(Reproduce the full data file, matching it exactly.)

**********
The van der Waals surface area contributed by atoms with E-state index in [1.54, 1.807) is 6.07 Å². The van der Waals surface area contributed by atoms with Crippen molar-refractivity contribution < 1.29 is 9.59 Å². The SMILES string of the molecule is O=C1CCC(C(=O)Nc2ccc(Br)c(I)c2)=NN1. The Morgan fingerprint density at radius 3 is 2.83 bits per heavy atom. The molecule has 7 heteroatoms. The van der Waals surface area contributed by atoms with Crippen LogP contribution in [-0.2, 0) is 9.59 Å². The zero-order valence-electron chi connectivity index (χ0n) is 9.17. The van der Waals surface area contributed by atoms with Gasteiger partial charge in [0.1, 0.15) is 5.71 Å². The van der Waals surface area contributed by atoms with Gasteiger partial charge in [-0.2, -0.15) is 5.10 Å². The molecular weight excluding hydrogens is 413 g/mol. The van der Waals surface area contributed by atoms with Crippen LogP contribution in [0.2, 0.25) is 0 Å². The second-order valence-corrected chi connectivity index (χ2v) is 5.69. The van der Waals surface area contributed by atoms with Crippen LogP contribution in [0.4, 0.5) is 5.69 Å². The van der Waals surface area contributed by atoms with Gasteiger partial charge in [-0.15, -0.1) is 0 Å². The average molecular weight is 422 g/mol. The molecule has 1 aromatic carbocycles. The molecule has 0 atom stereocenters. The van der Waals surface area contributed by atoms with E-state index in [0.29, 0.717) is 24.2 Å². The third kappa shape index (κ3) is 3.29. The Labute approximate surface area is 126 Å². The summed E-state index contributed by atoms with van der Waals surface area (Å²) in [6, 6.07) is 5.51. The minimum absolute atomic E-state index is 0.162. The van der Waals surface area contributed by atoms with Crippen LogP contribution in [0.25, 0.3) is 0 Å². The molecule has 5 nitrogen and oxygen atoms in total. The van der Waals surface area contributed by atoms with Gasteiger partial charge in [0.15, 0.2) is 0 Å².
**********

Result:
The van der Waals surface area contributed by atoms with E-state index in [1.54, 1.807) is 6.07 Å². The van der Waals surface area contributed by atoms with Crippen molar-refractivity contribution < 1.29 is 9.59 Å². The SMILES string of the molecule is O=C1CCC(C(=O)Nc2ccc(Br)c(I)c2)=NN1. The Morgan fingerprint density at radius 3 is 2.83 bits per heavy atom. The molecule has 7 heteroatoms. The van der Waals surface area contributed by atoms with Crippen LogP contribution in [-0.2, 0) is 9.59 Å². The zero-order valence-electron chi connectivity index (χ0n) is 9.17. The van der Waals surface area contributed by atoms with Gasteiger partial charge in [0.1, 0.15) is 5.71 Å². The van der Waals surface area contributed by atoms with Gasteiger partial charge in [-0.2, -0.15) is 5.10 Å². The molecular weight excluding hydrogens is 413 g/mol. The van der Waals surface area contributed by atoms with Crippen LogP contribution in [0.2, 0.25) is 0 Å². The second-order valence-corrected chi connectivity index (χ2v) is 5.69. The van der Waals surface area contributed by atoms with Crippen LogP contribution in [0.4, 0.5) is 5.69 Å². The van der Waals surface area contributed by atoms with Gasteiger partial charge in [-0.15, -0.1) is 0 Å². The average molecular weight is 422 g/mol. The molecule has 1 aromatic carbocycles. The molecule has 0 atom stereocenters. The van der Waals surface area contributed by atoms with E-state index in [0.29, 0.717) is 24.2 Å². The third kappa shape index (κ3) is 3.29. The Labute approximate surface area is 126 Å². The summed E-state index contributed by atoms with van der Waals surface area (Å²) in [6, 6.07) is 5.51. The minimum absolute atomic E-state index is 0.162. The van der Waals surface area contributed by atoms with Crippen LogP contribution in [0.25, 0.3) is 0 Å². The molecule has 5 nitrogen and oxygen atoms in total. The van der Waals surface area contributed by atoms with Gasteiger partial charge in [0.15, 0.2) is 0 Å².